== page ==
Project Description

Dr Kim-Anh Lê Cao

The University of Melbourne

Statistical ‘omics integration

Next generation sequencing & bioinformatics

Monday 1 July 2019

Dr Kim-Anh Lê Cao graduated from her PhD in 2008 at the Université de Toulouse, France. Soon after her graduation she moved to Australia and was appointed as a postdoctoral research fellow at the Institute for Molecular Bioscience, University of Queensland, then as a Research and Consultant Biostatistician at QFAB Bioinformatics between 2009 – 2013. Kim-Anh’s research directions veered towards biomedical problems when she moved to UQ Diamantina Institute in 2014 and was awarded an NHMRC Career Development Fellowship (CDF1). In 2017, she joined the University of Melbourne, as a Senior Lecturer at the School of Mathematics and Statistics, and Melbourne Integrative Genomics that hosts biology-focussed researchers with statistical and computational skills. In 2019 she was awarded her NHRMC CDF2, focusing on microbiome studies and received the biennial Moran medal in Statistical Sciences from the Australian Academy of Science.

Dr Kim-Anh Lê Cao is an expert in multivariate statistical methods and develops novel methods for ‘omics data integration. Since 2009, her team has been working on developing the R toolkit mixOmics dedicated to the integrative analysis of `omics’ data to help researchers mine and make sense of biological data (http://www.mixOmics.org). More information about Kim-Anh’s research group: http://lecao-lab.science.unimelb.edu.au/

Technological improvements have allowed for the collection of data from different molecular compartments (e.g. gene expression, protein abundance) resulting in multiple omics data from the same set of biospecimens or individuals (e.g. transcriptomics, proteomics). We propose to adopt a systems biology holistic approach by statistically integrating data from multiple biological compartments. Such approach provides improved biological insights compared with traditional single omics analyses, as it allows to take into account interactions between omics layers.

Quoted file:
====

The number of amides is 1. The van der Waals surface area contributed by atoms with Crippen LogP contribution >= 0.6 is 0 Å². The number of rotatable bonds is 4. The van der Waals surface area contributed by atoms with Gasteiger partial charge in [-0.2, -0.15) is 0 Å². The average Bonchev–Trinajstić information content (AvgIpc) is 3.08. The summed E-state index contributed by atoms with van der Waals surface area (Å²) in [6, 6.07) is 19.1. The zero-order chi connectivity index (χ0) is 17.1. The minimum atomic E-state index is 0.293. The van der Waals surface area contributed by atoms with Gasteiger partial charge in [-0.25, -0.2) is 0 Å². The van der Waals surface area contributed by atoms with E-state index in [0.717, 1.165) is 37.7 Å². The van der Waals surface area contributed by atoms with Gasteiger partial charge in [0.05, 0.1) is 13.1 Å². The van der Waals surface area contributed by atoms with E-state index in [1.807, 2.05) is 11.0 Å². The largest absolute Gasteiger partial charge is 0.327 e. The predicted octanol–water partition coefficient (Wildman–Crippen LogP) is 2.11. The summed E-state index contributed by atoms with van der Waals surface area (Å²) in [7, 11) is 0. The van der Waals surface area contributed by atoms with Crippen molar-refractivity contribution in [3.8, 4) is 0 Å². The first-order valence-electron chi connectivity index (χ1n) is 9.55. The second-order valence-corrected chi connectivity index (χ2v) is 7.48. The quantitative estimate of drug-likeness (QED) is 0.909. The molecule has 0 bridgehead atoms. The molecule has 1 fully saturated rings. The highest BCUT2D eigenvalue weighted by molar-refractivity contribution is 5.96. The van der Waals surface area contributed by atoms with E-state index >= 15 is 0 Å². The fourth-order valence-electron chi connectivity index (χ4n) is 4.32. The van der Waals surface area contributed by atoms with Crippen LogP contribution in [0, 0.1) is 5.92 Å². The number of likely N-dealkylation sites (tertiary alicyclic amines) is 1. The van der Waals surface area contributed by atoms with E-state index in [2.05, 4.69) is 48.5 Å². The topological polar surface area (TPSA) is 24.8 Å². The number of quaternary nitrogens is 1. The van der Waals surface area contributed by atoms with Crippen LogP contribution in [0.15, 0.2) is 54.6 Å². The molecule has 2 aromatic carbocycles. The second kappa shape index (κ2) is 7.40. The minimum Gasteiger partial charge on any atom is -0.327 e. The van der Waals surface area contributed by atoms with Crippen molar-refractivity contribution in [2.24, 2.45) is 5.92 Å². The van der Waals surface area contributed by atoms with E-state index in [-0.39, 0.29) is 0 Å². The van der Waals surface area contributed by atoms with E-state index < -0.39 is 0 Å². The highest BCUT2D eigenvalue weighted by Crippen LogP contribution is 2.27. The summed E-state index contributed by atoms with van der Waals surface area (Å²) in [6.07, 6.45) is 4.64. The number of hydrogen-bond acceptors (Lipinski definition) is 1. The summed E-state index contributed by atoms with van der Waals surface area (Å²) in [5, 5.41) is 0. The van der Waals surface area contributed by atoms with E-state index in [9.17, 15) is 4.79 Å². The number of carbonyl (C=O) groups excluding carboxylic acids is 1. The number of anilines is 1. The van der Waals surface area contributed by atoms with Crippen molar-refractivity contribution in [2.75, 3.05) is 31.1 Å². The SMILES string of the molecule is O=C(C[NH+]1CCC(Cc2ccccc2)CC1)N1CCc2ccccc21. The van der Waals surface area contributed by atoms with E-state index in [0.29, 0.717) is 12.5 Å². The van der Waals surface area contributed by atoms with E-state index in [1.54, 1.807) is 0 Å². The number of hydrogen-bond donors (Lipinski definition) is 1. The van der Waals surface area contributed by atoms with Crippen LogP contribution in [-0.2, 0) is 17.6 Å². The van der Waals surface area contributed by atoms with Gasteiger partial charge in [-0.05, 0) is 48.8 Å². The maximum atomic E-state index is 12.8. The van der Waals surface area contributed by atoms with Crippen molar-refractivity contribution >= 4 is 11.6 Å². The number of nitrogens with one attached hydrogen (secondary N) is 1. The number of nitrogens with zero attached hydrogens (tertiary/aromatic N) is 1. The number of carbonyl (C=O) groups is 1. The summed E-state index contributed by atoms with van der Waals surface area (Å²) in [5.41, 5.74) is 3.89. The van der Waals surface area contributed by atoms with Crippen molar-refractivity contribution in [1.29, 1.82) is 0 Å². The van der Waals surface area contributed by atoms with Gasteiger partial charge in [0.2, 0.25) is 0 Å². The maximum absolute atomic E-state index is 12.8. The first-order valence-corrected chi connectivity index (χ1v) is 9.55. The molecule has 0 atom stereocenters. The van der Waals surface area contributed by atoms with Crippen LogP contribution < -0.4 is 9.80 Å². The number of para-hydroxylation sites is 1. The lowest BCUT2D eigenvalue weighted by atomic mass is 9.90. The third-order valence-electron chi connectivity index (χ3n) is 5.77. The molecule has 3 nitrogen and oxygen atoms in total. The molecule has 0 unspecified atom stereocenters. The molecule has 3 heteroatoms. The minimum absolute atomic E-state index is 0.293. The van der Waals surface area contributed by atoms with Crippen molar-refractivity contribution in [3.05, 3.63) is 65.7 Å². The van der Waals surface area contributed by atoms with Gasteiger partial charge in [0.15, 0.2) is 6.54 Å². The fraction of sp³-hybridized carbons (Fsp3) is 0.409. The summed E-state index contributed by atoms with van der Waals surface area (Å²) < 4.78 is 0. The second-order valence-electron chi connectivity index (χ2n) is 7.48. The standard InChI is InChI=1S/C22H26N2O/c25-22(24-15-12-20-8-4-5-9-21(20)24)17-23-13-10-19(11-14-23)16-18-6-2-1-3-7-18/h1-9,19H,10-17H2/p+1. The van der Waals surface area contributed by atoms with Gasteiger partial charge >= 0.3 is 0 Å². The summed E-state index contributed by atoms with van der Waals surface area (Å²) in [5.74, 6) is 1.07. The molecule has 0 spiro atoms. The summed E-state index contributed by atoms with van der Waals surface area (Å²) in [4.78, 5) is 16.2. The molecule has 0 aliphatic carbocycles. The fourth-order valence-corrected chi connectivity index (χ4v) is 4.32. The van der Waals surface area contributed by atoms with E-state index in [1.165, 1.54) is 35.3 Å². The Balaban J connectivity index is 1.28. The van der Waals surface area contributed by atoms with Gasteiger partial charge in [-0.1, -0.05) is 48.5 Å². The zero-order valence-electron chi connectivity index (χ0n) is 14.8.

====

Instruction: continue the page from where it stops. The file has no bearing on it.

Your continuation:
In this talk, I will present a dimension reduction multivariate method called DIABLO, which addresses data integration challenges, such as the complexity and sheer size of the datasets, each with few samples and many molecules, and the heterogeneous nature of data measured on different scales and technological platforms. DIABLO is a hypothesis-free method that constructs combinations of variables (e.g. cytokines, transcripts, proteins, metabolites) that are maximally correlated across data types to identify a minimal subset of markers – a multi-omics signature. This signature can highlight novel findings but is also the starting point to network modelling. DIABLO is not limited to a data-driven analysis, and can also handle pathway-based analysis, or a mix of knowledge- and data- driven analyses.

I will illustrate the use of DIABLO in studies we have analysed for bulk omics, microbiome, and single cells. DIABLO is implemented in our package mixOmics, dedicated to omics data integration.